Of primary importance in a design patent application is the drawing disclosure, which illustrates the design being claimed. Unlike a utility application, where the “claim” describes the invention in a lengthy written explanation, the claim in a design patent application protects the overall visual appearance of the design, “described” in the drawings. It is essential that the applicant present a set of drawings (or photographs) of the highest quality which conform to the rules and standards which are reproduced in this guide. Changes to these drawings after the application has been filed, may introduce new matter which is not permitted by law (35 U.S.C. 132). It is in applicant’s best interest to ensure that the drawing disclosure is clear and complete prior to filing the application, since an incomplete or poorly prepared drawing may result in a fatally defective disclosure which cannot become a patent. It is recommended that applicant retain the services of a professional draftsperson who specializes in preparing design patent drawings. Examples of acceptable drawings and drawing disclosures are included in this Guide so that applicant will have some idea of what is required and can prepare the drawings accordingly.

In addition to the drawing disclosure, certain other information is necessary. While no specific format is required, it is strongly suggested that applicant follow the formats presented to ensure that the application is complete.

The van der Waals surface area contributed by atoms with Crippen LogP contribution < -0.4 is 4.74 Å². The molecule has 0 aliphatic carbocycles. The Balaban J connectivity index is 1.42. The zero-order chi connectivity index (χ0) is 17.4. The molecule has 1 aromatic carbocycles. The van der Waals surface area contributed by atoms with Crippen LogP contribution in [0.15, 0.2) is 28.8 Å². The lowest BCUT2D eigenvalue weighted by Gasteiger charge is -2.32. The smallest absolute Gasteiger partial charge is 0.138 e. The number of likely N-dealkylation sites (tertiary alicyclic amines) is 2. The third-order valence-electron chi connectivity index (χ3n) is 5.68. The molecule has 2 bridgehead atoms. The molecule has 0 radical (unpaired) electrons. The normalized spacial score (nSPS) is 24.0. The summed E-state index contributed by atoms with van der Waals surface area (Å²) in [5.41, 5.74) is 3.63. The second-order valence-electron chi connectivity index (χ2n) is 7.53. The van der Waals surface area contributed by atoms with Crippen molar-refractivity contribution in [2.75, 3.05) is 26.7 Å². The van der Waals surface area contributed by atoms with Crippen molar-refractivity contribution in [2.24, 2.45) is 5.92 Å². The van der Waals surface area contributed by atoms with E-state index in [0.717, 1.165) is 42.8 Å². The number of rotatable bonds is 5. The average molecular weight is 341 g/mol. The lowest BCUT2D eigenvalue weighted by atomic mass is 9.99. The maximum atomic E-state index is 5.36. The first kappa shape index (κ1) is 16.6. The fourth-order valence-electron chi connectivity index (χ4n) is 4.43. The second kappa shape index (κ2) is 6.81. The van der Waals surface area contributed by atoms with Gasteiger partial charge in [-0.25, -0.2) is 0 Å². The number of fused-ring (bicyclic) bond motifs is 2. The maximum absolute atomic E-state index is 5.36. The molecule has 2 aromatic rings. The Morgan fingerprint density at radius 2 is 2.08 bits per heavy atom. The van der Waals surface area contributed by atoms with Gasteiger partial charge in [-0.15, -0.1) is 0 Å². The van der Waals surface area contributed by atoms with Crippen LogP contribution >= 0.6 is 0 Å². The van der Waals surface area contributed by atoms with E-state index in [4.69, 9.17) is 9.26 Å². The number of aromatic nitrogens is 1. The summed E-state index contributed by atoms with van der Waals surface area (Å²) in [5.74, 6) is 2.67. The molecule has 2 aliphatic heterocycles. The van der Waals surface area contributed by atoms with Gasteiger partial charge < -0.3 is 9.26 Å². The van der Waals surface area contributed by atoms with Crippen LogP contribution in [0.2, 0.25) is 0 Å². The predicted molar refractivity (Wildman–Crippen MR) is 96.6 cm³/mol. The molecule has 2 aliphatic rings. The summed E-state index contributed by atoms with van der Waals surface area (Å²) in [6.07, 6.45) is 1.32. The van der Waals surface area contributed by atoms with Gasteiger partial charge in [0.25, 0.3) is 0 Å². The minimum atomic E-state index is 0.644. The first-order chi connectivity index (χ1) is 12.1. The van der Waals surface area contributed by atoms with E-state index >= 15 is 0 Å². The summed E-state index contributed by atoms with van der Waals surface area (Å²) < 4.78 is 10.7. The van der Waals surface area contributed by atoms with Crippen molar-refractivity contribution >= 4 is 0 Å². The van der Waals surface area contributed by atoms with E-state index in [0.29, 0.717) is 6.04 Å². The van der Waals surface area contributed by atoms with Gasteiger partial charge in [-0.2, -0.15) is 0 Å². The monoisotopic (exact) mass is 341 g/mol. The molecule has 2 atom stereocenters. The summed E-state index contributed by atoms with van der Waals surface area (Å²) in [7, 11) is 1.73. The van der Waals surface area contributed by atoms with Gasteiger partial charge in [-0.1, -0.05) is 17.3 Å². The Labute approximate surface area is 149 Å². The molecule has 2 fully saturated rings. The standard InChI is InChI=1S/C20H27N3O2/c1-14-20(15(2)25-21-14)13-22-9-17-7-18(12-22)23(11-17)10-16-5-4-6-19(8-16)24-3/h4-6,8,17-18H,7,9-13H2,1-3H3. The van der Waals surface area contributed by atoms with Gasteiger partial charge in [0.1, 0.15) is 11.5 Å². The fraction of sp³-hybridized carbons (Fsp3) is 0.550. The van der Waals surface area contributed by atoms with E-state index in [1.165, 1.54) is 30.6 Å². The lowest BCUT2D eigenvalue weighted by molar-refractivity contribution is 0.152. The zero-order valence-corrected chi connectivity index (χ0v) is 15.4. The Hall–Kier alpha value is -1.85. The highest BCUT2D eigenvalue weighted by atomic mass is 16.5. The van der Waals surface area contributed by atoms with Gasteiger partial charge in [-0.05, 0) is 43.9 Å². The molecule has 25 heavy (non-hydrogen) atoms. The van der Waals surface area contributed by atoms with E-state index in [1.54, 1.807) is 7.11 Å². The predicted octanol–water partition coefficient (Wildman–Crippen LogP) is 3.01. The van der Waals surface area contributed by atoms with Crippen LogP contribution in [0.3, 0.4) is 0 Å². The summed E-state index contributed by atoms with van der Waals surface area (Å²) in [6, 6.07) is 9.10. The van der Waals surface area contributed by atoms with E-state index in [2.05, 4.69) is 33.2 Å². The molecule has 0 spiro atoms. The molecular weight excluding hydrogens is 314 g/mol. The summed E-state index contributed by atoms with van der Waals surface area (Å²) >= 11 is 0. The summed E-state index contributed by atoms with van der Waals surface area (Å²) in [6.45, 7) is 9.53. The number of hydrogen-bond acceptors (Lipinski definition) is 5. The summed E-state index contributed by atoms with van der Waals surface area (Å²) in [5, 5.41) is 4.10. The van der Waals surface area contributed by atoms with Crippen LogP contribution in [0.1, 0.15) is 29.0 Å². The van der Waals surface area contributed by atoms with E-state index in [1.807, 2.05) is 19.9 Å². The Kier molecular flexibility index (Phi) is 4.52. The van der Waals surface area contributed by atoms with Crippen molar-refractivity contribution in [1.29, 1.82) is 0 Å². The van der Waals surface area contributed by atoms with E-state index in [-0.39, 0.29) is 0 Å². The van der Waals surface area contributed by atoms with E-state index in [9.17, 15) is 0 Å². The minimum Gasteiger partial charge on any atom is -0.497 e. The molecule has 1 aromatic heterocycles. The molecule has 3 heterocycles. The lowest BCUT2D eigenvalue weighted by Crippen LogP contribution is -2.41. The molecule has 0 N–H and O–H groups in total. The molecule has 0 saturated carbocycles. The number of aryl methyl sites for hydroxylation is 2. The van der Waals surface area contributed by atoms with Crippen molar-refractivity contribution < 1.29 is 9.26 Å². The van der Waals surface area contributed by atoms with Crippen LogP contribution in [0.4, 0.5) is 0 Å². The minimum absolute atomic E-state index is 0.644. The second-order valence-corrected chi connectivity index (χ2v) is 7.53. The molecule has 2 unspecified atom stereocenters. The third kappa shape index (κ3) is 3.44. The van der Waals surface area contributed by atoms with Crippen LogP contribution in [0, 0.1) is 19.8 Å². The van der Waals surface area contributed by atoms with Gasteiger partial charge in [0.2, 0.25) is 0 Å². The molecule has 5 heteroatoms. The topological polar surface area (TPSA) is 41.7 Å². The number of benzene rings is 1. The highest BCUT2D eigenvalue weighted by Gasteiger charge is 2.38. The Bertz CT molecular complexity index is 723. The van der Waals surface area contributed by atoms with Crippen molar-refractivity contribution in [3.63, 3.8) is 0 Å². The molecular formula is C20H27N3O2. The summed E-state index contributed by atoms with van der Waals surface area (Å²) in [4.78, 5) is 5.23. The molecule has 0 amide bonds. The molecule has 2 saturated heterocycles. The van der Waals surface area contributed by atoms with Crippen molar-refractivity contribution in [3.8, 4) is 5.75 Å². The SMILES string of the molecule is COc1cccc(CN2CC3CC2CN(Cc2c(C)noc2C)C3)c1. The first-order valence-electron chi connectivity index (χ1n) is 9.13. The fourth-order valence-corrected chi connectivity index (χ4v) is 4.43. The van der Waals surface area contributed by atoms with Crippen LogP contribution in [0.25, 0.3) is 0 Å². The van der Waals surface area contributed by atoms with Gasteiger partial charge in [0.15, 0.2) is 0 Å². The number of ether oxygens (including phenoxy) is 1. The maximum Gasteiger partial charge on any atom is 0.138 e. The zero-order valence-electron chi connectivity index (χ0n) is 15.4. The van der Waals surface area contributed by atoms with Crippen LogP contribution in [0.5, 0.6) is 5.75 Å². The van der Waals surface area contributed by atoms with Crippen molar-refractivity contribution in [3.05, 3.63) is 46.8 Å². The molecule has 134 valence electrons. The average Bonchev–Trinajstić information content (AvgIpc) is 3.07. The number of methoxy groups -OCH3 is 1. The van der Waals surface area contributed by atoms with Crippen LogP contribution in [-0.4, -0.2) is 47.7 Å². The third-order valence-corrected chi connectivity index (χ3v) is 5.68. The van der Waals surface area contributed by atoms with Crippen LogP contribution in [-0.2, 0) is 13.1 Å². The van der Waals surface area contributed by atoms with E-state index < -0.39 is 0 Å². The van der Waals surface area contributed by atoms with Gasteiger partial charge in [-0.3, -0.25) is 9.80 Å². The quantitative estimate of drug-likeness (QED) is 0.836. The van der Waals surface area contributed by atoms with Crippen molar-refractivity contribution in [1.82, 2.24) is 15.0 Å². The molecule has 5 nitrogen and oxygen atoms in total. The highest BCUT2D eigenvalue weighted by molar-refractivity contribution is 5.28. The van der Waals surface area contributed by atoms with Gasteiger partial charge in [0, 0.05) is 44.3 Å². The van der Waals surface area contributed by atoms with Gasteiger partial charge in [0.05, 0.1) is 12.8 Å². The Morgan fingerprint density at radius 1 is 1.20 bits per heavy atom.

When a complete design patent application, along with the appropriate filing fee, is received by the Patent and Trademark Office, it is assigned an Application Number and a Filing Date. A “Filing Receipt” containing this information is sent to the applicant. The application is then assigned to an examiner. Applications are examined in order of their filing date.

The actual “examination” entails checking for compliance with formalities, ensuring completeness of the drawing disclosure, and a comparison of the claimed subject matter with the “prior art”. “Prior art” consists of issued patents and published materials. If the claimed subject matter is found to be patentable, the application will be “allowed” and instructions will be provided to applicant for completing the process to permit issuance as a patent.

There is an entire process for applications that are incomplete, or are denied or rejected for noncompliance to patent office standards.  Its a rather daunting task, but each step is there to make the process one where the patent officials can quickly and speedily process your application.

It’s important to know the requirements of a design patent over a utility patent.  The patent office distinguishes these two forms this way in their description of the two: